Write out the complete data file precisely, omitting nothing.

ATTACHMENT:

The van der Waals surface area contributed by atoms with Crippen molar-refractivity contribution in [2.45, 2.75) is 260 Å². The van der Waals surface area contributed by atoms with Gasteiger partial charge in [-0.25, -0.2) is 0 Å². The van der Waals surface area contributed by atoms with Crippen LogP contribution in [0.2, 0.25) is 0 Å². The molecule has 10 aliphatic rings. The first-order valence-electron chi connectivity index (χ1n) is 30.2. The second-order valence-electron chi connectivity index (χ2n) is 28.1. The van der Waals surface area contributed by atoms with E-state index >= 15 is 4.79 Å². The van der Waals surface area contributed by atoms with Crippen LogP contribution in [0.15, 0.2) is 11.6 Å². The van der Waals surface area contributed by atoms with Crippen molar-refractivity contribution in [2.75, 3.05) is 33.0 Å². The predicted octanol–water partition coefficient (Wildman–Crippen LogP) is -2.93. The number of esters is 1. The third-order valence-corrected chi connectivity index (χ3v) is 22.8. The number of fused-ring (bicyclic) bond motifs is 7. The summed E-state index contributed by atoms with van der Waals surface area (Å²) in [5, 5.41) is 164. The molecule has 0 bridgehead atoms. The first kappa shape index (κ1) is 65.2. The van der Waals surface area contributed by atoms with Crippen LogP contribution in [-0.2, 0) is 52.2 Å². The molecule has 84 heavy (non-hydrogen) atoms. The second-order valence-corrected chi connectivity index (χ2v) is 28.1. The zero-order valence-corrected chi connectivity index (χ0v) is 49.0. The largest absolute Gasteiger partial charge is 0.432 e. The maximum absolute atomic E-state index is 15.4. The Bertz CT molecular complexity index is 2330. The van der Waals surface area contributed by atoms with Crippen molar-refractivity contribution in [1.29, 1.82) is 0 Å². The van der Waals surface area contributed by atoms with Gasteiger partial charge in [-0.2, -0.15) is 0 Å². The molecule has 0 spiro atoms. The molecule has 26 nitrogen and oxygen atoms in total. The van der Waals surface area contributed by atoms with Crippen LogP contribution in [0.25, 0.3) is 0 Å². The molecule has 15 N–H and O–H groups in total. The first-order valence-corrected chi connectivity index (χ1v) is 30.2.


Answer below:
The van der Waals surface area contributed by atoms with Crippen molar-refractivity contribution in [2.45, 2.75) is 260 Å². The van der Waals surface area contributed by atoms with Gasteiger partial charge in [-0.25, -0.2) is 0 Å². The van der Waals surface area contributed by atoms with Crippen LogP contribution in [0.2, 0.25) is 0 Å². The molecule has 10 aliphatic rings. The first-order valence-electron chi connectivity index (χ1n) is 30.2. The second-order valence-electron chi connectivity index (χ2n) is 28.1. The van der Waals surface area contributed by atoms with E-state index >= 15 is 4.79 Å². The van der Waals surface area contributed by atoms with Crippen LogP contribution in [0.15, 0.2) is 11.6 Å². The van der Waals surface area contributed by atoms with Crippen molar-refractivity contribution in [2.75, 3.05) is 33.0 Å². The predicted octanol–water partition coefficient (Wildman–Crippen LogP) is -2.93. The number of esters is 1. The third-order valence-corrected chi connectivity index (χ3v) is 22.8. The number of fused-ring (bicyclic) bond motifs is 7. The summed E-state index contributed by atoms with van der Waals surface area (Å²) in [5, 5.41) is 164. The molecule has 0 bridgehead atoms. The first kappa shape index (κ1) is 65.2. The van der Waals surface area contributed by atoms with Crippen LogP contribution in [-0.2, 0) is 52.2 Å². The molecule has 84 heavy (non-hydrogen) atoms. The second-order valence-corrected chi connectivity index (χ2v) is 28.1. The zero-order valence-corrected chi connectivity index (χ0v) is 49.0. The largest absolute Gasteiger partial charge is 0.432 e. The maximum absolute atomic E-state index is 15.4. The Bertz CT molecular complexity index is 2330. The van der Waals surface area contributed by atoms with Crippen molar-refractivity contribution in [1.29, 1.82) is 0 Å². The van der Waals surface area contributed by atoms with Gasteiger partial charge in [-0.2, -0.15) is 0 Å². The molecule has 0 spiro atoms. The molecule has 26 nitrogen and oxygen atoms in total. The van der Waals surface area contributed by atoms with Crippen LogP contribution in [0.25, 0.3) is 0 Å². The molecule has 15 N–H and O–H groups in total. The first-order valence-corrected chi connectivity index (χ1v) is 30.2.